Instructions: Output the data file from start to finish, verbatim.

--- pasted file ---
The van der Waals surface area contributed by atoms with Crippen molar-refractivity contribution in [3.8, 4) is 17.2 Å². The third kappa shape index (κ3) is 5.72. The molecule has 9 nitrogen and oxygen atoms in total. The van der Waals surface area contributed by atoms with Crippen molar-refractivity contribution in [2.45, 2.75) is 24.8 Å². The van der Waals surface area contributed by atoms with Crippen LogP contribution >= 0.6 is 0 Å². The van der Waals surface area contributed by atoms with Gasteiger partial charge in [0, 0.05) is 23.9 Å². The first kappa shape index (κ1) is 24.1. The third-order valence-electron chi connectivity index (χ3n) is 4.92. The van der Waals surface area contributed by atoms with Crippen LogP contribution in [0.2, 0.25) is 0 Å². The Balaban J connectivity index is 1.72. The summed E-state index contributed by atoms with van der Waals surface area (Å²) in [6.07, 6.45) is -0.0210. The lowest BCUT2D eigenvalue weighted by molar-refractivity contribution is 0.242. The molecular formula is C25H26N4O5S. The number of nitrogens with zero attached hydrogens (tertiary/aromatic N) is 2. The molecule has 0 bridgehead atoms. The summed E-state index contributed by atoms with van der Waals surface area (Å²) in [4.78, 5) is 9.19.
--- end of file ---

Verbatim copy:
The van der Waals surface area contributed by atoms with Crippen molar-refractivity contribution in [3.8, 4) is 17.2 Å². The third kappa shape index (κ3) is 5.72. The molecule has 9 nitrogen and oxygen atoms in total. The van der Waals surface area contributed by atoms with Crippen molar-refractivity contribution in [2.45, 2.75) is 24.8 Å². The van der Waals surface area contributed by atoms with Crippen LogP contribution >= 0.6 is 0 Å². The van der Waals surface area contributed by atoms with Gasteiger partial charge in [0, 0.05) is 23.9 Å². The first kappa shape index (κ1) is 24.1. The third-order valence-electron chi connectivity index (χ3n) is 4.92. The van der Waals surface area contributed by atoms with Crippen LogP contribution in [0.2, 0.25) is 0 Å². The Balaban J connectivity index is 1.72. The summed E-state index contributed by atoms with van der Waals surface area (Å²) in [6.07, 6.45) is -0.0210. The lowest BCUT2D eigenvalue weighted by molar-refractivity contribution is 0.242. The molecular formula is C25H26N4O5S. The number of nitrogens with zero attached hydrogens (tertiary/aromatic N) is 2. The molecule has 0 bridgehead atoms. The summed E-state index contributed by atoms with van der Waals surface area (Å²) in [4.78, 5) is 9.19.